You can “bonsai” a wax vine, for a compact house plant.
Wax vine (Hoya carnosa) makes a good house plant, tolerant of low light and neglectful watering. However, its natural growth form is an extensive vine. If you’ve got room for that, it’s fine.
Here we have one in the bathroom. Notice that it’s also tolerant of being potbound. All that vine, growing out of a small flowerpot.
Of course it would have long since toppled off the shelf, except it’s guyed up by strings. The anchors are those stick-anywhere hooks.
The flowers are nice. We would be glad to have more of these plants, but no room for another big vine.
Wax vine is easy to propagate by cuttings. We started a cutting in another small pot.
A wax vine plant grows in spurts. It sits there a long time, gathering strength. Then one day, a vine shoots out. If you let it, it’ll grow six feet or more.
Instead, every time a shoot grew out one node, we pinched off the tip.
Most plants, If their leaves are not allowed to develop early on, those leaves die. However, wax vine has the ability to keep new leaves small, and then later enlarge them to full size, weeks, months or even years later.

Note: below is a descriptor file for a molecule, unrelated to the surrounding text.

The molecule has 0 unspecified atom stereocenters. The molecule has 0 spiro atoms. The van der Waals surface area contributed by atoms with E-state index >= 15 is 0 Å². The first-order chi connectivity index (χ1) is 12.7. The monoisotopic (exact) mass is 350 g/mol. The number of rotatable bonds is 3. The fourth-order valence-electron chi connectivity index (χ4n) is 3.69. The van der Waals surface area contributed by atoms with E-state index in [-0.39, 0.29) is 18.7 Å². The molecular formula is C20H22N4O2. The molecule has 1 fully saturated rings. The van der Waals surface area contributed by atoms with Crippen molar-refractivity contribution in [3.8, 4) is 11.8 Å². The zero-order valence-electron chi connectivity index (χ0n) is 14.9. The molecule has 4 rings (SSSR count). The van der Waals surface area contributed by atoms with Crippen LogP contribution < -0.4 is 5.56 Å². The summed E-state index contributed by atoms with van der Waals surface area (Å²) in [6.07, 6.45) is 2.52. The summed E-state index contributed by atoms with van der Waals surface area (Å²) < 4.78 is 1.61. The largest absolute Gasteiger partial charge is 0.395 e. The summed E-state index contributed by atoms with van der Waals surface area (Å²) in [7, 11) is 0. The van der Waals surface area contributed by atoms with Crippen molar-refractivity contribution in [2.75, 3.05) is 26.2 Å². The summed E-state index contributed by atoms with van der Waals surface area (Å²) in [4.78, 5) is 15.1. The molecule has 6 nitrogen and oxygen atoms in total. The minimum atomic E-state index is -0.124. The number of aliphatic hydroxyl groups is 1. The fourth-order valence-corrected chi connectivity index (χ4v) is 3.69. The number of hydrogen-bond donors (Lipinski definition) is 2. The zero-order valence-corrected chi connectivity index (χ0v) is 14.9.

In the picture below, these new leaves are the two small fingerlike structures above and below the pinched-off stem tip.
The part hanging down is the beginning of a flower cluster.
By stopping growth at the pinch, the plant’s strength “builds up” there. Usually, after a time, growth resumes by enlarging the leaves and making flowers. Below is a picture of the flower buds, further along.
Finally, they bloom. Don’t pinch off wax vine flower clusters as they fade. The down-curving stalk of the cluster will stay alive. Later, it will make a new flush of buds on the same spur, and bloom again.
By pinching this way, the whole plant stays most compact.